Communication is not only the cornerstone of a happy relationship; it plays a key role in appreciating your partner’s emotional needs and resolving issues.
We never thought it would happen in our happy family. After all, our kids were raised the old fashioned way — You take your vows and work through the challenges when they arise! But divorce did happen. I know firsthand that divorce is a heartbreak for all concerned. It is incredibly traumatic when you discover your partner no longer loves you and wants out of their commitment. Lawyers are expensive for the couple as they fight over the finances and who gets what. It is absolutely traumatic for the children to see their parents split. To them, their world has fallen apart as parents vie for loyalty from the child. As a parent of the couple, it is extremely heartbreaking. Friends are saddened by breakups. Add to this the emotional stress that can cause a person’s health to deteriorate.
People can have a huge disparity in their emotional needs. The number one cause of relationship breakdown is most couples do not appreciate the other’s needs. Second is not knowing how to communicate those needs effectively. Third is not knowing how to reconcile and release their issues. Often these two people come from dissimilar backgrounds and have had different experiences in their lives, which creates differing opinions and values. Opposites usually attract and that can be fabulous, because what one partner isn’t the other one is. But these “opposites” also can cause absurd challenges in the way we handle things. One may be an emotional, dramatic, loud communicator and the other may see that as an insult to shout when communicating. One may walk away when the other is upset. That is interpreted as an insult when someone is telling you what they think and feel. Some people just bottle it all up and go into their cave when differences occur. Then the other needs to bring everything out into the open for resolution. Both want to fix blame and plead innocence.
Who is in control, spending or budgeting, relationships with in-laws, sex, discipline of the children, all are predictable issues. To bring about harmony and resolution, constructive conversations that really communicate at the heart of the issue must occur. Honesty and openness is necessary from both parties.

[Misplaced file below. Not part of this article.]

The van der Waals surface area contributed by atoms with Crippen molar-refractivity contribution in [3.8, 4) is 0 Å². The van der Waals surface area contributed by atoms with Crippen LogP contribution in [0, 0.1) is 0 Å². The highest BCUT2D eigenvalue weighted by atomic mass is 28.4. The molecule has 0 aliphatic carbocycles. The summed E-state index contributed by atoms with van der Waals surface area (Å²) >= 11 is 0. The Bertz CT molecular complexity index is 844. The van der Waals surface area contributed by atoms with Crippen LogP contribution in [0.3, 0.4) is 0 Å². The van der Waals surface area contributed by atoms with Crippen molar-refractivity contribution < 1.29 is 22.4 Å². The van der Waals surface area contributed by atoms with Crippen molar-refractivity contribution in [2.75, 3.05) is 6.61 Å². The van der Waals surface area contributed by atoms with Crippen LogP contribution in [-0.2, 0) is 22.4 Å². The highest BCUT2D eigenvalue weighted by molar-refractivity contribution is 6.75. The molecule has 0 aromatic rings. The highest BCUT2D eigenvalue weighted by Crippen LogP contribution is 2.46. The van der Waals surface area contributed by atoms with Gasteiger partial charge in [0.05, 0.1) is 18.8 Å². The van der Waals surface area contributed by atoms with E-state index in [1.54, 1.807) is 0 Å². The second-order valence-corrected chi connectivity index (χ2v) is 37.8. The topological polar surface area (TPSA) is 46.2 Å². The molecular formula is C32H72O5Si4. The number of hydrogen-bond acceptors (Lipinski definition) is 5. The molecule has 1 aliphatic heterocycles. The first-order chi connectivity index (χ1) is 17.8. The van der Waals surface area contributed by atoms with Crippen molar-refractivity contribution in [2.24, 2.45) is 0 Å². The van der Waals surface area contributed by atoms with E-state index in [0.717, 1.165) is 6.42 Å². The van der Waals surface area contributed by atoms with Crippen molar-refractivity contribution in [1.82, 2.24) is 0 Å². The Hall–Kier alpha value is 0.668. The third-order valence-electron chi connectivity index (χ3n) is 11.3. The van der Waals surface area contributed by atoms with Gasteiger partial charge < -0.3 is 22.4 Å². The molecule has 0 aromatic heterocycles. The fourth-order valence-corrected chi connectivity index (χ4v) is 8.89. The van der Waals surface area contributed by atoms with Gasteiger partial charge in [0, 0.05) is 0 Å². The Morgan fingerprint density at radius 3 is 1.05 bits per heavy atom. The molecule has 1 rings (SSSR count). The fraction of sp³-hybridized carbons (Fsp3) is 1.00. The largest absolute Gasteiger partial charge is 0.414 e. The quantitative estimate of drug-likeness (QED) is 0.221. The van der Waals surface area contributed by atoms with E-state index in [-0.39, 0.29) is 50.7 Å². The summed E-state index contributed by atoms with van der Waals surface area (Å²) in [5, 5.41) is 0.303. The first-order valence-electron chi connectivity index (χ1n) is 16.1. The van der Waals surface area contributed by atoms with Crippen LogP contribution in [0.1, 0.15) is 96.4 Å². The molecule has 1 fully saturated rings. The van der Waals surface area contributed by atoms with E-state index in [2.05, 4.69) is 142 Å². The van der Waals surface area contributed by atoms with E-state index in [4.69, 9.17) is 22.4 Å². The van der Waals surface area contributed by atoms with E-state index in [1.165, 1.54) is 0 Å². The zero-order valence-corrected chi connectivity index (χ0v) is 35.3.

Raised voices (often debasing) discounting and accusing can lead to defensiveness and bitterness. The response can lead to withdrawal or an explosion and then retaliation. Hurting people hurt people. Rather than seeing things from the other person’s perspective, we need to defend our own position and prove ourselves to be right. When I assume I am right my assumption means you must be wrong. This right/wrong belief structure creates ongoing issues which may never end. This can develop into a sense of despair and helplessness and a belief that challenges are too great to be resolved. All because basic communication skills weren’t employed!
The objective of productive discussion/argument is seeking understanding by active listening to the heart of the other with the intention of gaining insights into their belief structures. Understanding their model of the world brings a different response besides just a reaction. This leads to cooperation — discovering we both want the same things but we are going about it in opposite ways. We are not in a war where there will be injury, with winners and losers. We both want to create a win-win, with both people finding a satisfactory answer to the turmoil and achieving a new level of communication. The goal in this type of conversation is bringing about acceptable resolution, a deeper love and understanding for all involved. Happiness and deep meaningful relationships can be achieved when we stop to really hear and feel and then ask, “How can I invest in the happiness of my partner?” rather than asking “What is my partner doing for me?” Investing in others brings its own reward of significance and contribution and my heart is at peace in the glow that follows.